Here's What The UK's 'Criminal Plant' Ban Really Means

Few things are more annoying to a gardener than wondering where that odd weed came from that's now proliferating in their veggie patch. In the U.K., some invasive species fall under laws that are meant to control such spread. The Weeds Act of 1959 outlines types of plants that may be native to the U.K. yet pose a high risk for spreading. To be more specific, growing certain plants doesn't violate the law, but property owners have to keep the species under control and keep them from permeating other areas. Even if the plant variety has the trait of being quite prolific, the gardener still has the responsibility of keeping its growth down to a minimum and well within their property's boundaries. If it starts to spread, especially to a neighbor's garden, then the guilty party faces a fine.

In addition to the Weeds Act, England and Wales have regulations pertaining to non-native species that can invade their surrounding habitat and cause problems to the pre-existing vegetation. This particular act, called the Wildlife and Countryside Act of 1981 (WCA), requires homeowners to keep some plants from spreading while also forbidding the ownership or distribution of other types. For anyone living in the U.K., it's important to understand these rules and which plants are regulated. With these factors in mind, we'll further unpack these laws, some of the plants that are prohibited or need to be controlled, and the penalties should they get out of hand.

Why are some plants regulated?

The plants that fall under the Weeds Act or the WCA (or both), carry a threat not only to the co-existing vegetation in their immediate habitat but in some cases, also to animals and humans. One such example is the giant hogweed whose sap can severely irritate skin immediately on contact. The common ragwort is another plant that is hazardous to animals who ingest it. So, if livestock are grazing close to your property, you must take care to prevent the growth of this weed.

Plants that are also controlled under these laws include the New Zealand pigmyweed (shown above) which has the ability to overtake all plant life in its environment. Consequently, selling a cutting or its seeds is strictly prohibited. Another highly invasive plant is the Himalayan balsam, each of which contains approximately 800 seeds making it easy to spread and hard to control. Also, the Rhododendron ponticum proves to be problematic for other plants nearby because it prevents them from getting enough sunlight. Trying to get rid of it is quite the challenge, so it falls under these regulations. One more invasive plant you should never grow because it's hard to kill is the Japanese knotweed. Unfortunately, homeowners are forced to pay a high fee to get it completely eradicated or face the legal consequences if it gets out of control.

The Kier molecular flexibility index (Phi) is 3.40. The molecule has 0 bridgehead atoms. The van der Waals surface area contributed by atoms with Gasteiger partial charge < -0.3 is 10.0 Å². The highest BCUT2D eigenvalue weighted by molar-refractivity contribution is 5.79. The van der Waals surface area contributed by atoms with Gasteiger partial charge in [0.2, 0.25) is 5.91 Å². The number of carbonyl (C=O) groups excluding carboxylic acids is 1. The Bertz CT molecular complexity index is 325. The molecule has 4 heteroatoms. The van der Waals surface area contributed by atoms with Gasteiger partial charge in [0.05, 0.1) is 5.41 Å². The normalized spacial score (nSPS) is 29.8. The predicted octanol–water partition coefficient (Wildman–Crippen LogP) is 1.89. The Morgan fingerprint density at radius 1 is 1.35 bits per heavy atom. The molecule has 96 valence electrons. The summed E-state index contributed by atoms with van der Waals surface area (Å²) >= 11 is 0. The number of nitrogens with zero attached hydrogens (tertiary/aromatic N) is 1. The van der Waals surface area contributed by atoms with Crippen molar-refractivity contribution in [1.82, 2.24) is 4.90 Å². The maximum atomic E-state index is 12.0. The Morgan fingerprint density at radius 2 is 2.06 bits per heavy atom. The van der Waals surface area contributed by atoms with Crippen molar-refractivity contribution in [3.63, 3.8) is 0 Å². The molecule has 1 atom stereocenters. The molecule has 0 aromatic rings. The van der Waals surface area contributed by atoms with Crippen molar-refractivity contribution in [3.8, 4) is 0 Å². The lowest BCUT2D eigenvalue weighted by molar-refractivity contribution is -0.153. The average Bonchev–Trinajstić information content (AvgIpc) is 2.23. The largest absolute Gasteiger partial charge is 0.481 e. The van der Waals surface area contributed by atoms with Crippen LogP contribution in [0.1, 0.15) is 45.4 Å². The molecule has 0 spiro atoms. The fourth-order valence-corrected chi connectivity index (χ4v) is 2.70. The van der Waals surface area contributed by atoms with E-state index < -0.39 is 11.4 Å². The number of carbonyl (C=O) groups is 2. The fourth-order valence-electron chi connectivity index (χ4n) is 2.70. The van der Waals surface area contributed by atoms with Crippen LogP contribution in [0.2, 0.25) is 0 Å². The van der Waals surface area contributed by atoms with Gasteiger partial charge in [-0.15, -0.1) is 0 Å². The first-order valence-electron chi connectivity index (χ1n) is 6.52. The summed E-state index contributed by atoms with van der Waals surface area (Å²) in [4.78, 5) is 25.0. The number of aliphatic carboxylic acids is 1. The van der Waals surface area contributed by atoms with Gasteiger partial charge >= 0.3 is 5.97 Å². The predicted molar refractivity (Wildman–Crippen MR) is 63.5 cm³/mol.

What are the consequences?

Of course, if anyone files a report to the U.K.'s Department for Environment, Food, and Rural Affairs, the garden's owner faces definite consequences. For instance, violations of the Weeds Act result in the homeowner receiving a notice which would allow for time to bring the plant growth under control or to safely remove the species altogether. On the other hand, if the homeowner refuses to follow the mandates on the notice, then they would be fined if convicted. Moreover, if this person is convicted and fined, but the forbidden plants come back, then they'll need to act fast (within 14 days) to eradicate them for good.

Likewise, in the situation of being caught with the problematic Japanese Knotweed in the garden, the court would require the homeowner to pay a fine of up to £2,500 (over $3,000 USD). This penalty came into play in 2014 under new laws that were passed and then enforced in conjunction with the Wildlife and Countryside Act and the Anti-Social Behavior Orders, per Knotweed Help. One of the best ways to avoid these consequences is to keep the plant growth well within its limits. Nevertheless, the only route to take to steer completely clear of getting fined is to refrain from introducing invasive plants into the garden to begin with.